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WASHINGTON, Jan. 9 (EIRNS)--The two hours of oral argument before the U.S. Supreme Court on January 8, devoted to the issue of whether the laws of Washington State and New York State which ban physician-assisted suicide, are, or are not, unconstitutional, avoided the fundamental issue in this matter. At stake is whether the U.S.'s highest legal body is going to permit the official imposition of Nazi euthanasia, crimes for which Nazi doctors were condemned to death at the postwar Nuremberg Tribunal.

The Schiller Institute, a thinktank led by Helga Zepp LaRouche, had raised the Nuremberg standard in its amicus curiae brief, which was accepted by the court. The brief charges that a ruling permitting physician-assisted suicide, would make the perpetrators liable for prosecution by a new Nuremberg Tribunal, as physicians and the institutions for which they work would be consigning a category of people considered ``not worthy of life" to wrongful deaths.

The issue of the Nazi precedent for "physician-assisted suicide"--also known as murder, or euthanasia--was only raised tangentially in the argument before the court. Asked by Justice David Souter about the risks involved in legalizing the practice, William L. Williams, senior assistant attorney general of the state of Washington, noted the experience of the Netherlands (in recent years) and "Germany in the 1930s, of course." The Justices did not pursue this issue.

Also speaking strongly to the question of how legalizing assisted suicide would lead to wrongful deaths, was U.S. Solicitor General Walter Dellinger. Dellinger said:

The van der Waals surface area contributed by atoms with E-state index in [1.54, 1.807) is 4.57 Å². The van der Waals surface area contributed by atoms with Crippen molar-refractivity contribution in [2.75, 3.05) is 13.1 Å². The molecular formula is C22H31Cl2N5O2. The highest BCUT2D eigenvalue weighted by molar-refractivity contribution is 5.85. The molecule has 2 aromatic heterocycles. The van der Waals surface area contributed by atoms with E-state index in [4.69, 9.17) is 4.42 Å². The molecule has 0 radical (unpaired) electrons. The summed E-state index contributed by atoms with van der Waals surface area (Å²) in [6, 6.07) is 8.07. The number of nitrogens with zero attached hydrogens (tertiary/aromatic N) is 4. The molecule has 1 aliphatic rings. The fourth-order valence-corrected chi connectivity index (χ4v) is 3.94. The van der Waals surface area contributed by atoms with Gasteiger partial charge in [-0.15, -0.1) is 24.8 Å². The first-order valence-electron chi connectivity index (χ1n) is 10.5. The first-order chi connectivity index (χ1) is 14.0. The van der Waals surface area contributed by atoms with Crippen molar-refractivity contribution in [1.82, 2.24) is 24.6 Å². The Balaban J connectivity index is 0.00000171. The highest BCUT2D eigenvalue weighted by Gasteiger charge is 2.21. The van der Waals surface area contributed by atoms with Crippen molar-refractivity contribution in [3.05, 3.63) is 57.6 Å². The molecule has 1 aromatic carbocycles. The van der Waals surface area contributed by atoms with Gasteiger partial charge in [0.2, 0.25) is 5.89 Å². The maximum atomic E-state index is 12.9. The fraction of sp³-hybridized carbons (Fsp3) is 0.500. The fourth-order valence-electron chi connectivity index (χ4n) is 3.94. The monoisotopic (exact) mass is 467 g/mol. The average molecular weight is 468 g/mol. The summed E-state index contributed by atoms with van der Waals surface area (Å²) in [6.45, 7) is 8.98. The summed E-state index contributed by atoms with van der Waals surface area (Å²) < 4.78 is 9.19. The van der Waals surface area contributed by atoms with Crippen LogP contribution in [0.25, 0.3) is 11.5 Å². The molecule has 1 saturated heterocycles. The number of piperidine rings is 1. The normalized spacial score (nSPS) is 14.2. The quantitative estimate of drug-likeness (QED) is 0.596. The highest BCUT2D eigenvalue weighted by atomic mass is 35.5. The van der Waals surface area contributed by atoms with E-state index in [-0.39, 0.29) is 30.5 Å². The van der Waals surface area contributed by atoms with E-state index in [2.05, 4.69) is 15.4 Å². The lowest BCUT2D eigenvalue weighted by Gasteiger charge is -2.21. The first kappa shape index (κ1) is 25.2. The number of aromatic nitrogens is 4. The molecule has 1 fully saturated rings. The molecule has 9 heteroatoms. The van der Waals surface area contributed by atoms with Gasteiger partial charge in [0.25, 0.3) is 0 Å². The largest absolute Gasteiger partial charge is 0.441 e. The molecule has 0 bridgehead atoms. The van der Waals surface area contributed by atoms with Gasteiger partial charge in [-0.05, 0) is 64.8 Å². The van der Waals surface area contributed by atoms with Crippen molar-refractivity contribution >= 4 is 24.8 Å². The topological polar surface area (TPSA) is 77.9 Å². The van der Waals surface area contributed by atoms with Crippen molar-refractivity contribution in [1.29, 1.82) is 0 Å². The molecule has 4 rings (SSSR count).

"States have long had laws that affirm the value of life by prohibiting anyone from promoting or assisting a suicide and I believe that no one disputes the constitutionality of those laws as a general matter. The actual question before the court is whether the constitution compels an exception to those laws here. In our view it does not... While the individual stories are heartrending,... it's important for this court to recognize that, if you were to affirm the judgments below [i.e., declare bans on assisted suicide unconstitutional], lethal medication could be proposed as a treatment, not just to those in severe pain, but to every competent terminally ill person in the country."

Later on, he made the point more broadly, indicating how dangerous the decision would be in the context of medical cost-cutting:

"The reality of existing medical practice in doctors' offices and hospitals cannot generally meet these expectations... The systemic dangers are dramatic. The least costly treatment for any illness is lethal medication. And the medical profession tells you in briefs... that we have a system in which we are struggling to try to provide proper treatment for pain and for depression. Someone who is not treated for pain is not in a position to make the kind of decision they need to be forced to make here."

The Solicitor General also attacked the idea of using "the cheap and easy expedient of lethal medication rather than the more expensive pain palliative."

The only other hint of the sweeping danger of the restoration of Nazi policy, and overturning of the highest principles of U.S. Constitutional law, that was given in the proceedings, was given outside. There, the anti-euthanasia group Not Dead Yet rallied with signs saying "Hitler would be proud."

The Schiller Institute will continue to campaign against the revival of Nazi euthanasia, as well as its de facto implementation through budget cuts.

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